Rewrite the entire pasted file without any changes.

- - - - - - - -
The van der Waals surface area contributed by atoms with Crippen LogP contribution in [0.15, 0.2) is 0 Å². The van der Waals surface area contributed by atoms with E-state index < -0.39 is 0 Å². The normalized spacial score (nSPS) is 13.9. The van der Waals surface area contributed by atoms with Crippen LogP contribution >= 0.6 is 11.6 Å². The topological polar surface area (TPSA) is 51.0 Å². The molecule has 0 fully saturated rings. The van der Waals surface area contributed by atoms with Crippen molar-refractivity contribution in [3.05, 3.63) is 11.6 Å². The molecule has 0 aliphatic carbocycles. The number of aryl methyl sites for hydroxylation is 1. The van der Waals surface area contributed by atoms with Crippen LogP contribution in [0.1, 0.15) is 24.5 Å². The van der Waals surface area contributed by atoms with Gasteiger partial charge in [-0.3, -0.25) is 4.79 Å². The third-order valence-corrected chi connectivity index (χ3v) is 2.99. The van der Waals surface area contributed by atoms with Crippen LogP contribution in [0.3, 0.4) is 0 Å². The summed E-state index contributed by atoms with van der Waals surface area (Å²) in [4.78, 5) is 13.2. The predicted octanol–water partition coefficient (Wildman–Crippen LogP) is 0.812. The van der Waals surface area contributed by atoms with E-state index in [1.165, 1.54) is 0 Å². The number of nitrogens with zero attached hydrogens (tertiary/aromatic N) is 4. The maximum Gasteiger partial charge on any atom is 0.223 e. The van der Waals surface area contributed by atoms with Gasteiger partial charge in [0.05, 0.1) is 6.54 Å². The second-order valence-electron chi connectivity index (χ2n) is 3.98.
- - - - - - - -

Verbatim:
The van der Waals surface area contributed by atoms with Crippen LogP contribution in [0.15, 0.2) is 0 Å². The van der Waals surface area contributed by atoms with E-state index < -0.39 is 0 Å². The normalized spacial score (nSPS) is 13.9. The van der Waals surface area contributed by atoms with Crippen LogP contribution >= 0.6 is 11.6 Å². The topological polar surface area (TPSA) is 51.0 Å². The molecule has 0 fully saturated rings. The van der Waals surface area contributed by atoms with Crippen molar-refractivity contribution in [3.05, 3.63) is 11.6 Å². The molecule has 0 aliphatic carbocycles. The number of aryl methyl sites for hydroxylation is 1. The van der Waals surface area contributed by atoms with Crippen LogP contribution in [0.1, 0.15) is 24.5 Å². The van der Waals surface area contributed by atoms with Gasteiger partial charge in [-0.3, -0.25) is 4.79 Å². The third-order valence-corrected chi connectivity index (χ3v) is 2.99. The van der Waals surface area contributed by atoms with Crippen LogP contribution in [0.3, 0.4) is 0 Å². The summed E-state index contributed by atoms with van der Waals surface area (Å²) in [4.78, 5) is 13.2. The predicted octanol–water partition coefficient (Wildman–Crippen LogP) is 0.812. The van der Waals surface area contributed by atoms with E-state index in [1.165, 1.54) is 0 Å². The number of nitrogens with zero attached hydrogens (tertiary/aromatic N) is 4. The maximum Gasteiger partial charge on any atom is 0.223 e. The van der Waals surface area contributed by atoms with Gasteiger partial charge in [0.05, 0.1) is 6.54 Å². The second-order valence-electron chi connectivity index (χ2n) is 3.98.